How do you choose a toothpaste? Have you purchased the same one for years? Do you buy what's on sale? Does someone else in your household make the choice for you? Not all toothpastes are alike. Selecting a toothpaste based on your specific needs can lead to a healthier mouth and a brighter smile.
Why choose a certain toothpaste?
Although how you brush is most important, toothpastes are formulated to help in different ways. You may choose a toothpaste for one of the following reasons:
- being cavity-prone
- having sensitive teeth
- gum bleeding/gum disease
- dry mouth
- tooth whitening
- fresher breath
- strengthen/remineralize tooth structure
- to prevent acid erosion on teeth
- sensitivity to specific toothpaste ingredients
- a desire to choose a natural or fluoride-free toothpaste
- requiring a toothpaste that features a combination of benefits
- flavour or texture preference
Common toothpaste ingredients
Below are just some of the many active or medicinal ingredients found in toothpastes:
Fluoride (anti-cavity, remineralizing, dry mouth, desensitizing, antibacterial) -Sodium fluoride, stannous fluoride and sodium monofluorophosphate are the different types of fluoride that are found in toothpaste. Fluoride can strengthen teeth and prevent cavities as well as reduce tooth sensitivity and have a mild anti-bacterial effect. If a person is at high risk of developing cavities, a toothpaste with a higher concentration of fluoride such as Colgate Prevident 5000ppm Booster Plus or 3M Clinpro 5000 may be recommended. For those who prefer no fluoride, Tom's of Maine offers a variety of fluoride-free toothpaste options.
The Canadian Dental Association recommends fluoride toothpaste in an amount no more than a smear, or no larger than a grain of rice for children younger than 3 years who are at risk of developing tooth decay. For children 3 to 6 years of age, a pea-sized amount of fluoride toothpaste is recommended. CDA - Fluoride FAQs
- Xylitol (anti-cavity, dry mouth) -Xylitol is a natural sweetener derived from vegetable sources. Decay-causing bacteria are not able to metabolize xylitol. X-Pur Cari0 25% xylitol toothpaste is also fluoride-free.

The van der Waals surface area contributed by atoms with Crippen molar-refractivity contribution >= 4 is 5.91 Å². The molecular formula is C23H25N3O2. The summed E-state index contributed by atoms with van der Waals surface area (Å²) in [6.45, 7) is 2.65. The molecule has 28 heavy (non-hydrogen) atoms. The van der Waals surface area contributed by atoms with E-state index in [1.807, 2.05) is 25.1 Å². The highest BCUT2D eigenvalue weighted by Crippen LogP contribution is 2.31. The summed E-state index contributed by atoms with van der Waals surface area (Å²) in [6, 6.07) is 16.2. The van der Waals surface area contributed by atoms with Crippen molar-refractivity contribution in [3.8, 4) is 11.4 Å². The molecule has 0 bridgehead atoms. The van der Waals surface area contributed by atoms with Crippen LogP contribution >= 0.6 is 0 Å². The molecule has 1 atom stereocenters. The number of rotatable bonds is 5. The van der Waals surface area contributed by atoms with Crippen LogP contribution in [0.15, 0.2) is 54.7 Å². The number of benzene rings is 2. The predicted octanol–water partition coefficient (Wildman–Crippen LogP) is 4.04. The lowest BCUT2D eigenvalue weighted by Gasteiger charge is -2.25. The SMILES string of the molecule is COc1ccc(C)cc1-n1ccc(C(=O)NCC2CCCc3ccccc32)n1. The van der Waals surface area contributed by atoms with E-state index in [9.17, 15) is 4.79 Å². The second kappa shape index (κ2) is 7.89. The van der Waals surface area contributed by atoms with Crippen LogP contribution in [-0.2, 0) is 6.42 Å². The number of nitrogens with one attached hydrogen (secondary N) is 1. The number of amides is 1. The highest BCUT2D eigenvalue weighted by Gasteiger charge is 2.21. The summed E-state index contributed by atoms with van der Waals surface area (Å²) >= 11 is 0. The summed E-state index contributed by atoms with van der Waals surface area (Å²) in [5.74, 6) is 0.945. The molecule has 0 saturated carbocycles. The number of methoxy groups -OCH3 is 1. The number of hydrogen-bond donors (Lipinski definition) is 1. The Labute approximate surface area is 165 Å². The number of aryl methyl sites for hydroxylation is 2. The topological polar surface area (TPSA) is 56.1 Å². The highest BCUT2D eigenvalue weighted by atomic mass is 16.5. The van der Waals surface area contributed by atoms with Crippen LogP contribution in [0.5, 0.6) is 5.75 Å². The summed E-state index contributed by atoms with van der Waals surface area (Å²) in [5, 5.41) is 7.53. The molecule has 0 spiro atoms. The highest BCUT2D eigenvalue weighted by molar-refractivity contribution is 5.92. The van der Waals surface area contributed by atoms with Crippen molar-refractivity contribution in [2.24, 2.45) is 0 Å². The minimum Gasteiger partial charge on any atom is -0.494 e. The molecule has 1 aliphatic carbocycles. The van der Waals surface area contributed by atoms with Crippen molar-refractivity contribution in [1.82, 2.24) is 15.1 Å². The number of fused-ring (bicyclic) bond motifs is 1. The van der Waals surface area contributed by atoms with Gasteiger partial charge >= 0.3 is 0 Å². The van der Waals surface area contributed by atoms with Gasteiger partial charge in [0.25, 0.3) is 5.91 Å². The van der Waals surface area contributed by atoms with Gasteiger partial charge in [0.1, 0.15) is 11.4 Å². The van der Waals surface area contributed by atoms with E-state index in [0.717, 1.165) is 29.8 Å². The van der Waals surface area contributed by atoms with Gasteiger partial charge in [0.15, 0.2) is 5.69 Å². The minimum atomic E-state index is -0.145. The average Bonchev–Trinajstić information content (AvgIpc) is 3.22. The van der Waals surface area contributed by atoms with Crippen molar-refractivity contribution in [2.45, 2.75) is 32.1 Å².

- Strontium chloride (desensitizing) - This ingredient is found in the Sensodyne Original formula.
- Potassium nitrate (desensitizing) -Commonly found in most sensitivity toothpastes, potassium nitrate soothes the nerve in a tooth so it doesn't react to common triggers such as cold drinks or sweets. Some brands that have sensitivity pastes that contain potassium nitrate are: Colgate, Crest, Tom's of Maine and Sensodyne.
- Arginine and calcium carbonate (desensitizing) - Colgate Sensitive PRO-Relief toothpaste uses these two ingredients to plug the channels that lead to sensitive tooth nerves in order to block pain. It builds a barrier that acts like a seal against sensitivity.
- NovaMin -calcium sodium phosphosilicate (desensitizing, remineralizing, anti-cavity) -NovaMin is a a bioactive glass that blocks the tiny holes in tooth dentin to help reduce the pain of sensitive teeth. It is found in Sensodyne Repair & Protect toothpaste.
- Recaldent -casein phosphopeptide-amorphous calcium phosphate, CPP-ACP (desensitizing, remineralizing, anti-cavity, anti-plaque, dry mouth) -Recaldent is a unique ingredient derived from, and naturally occurring, in cows' milk. It helps to strengthen teeth by delivering calcium and phosphate to the enamel to remineralize the areas that have been affected by plaque bacteria. Recaldent is the active ingredient in MI Paste.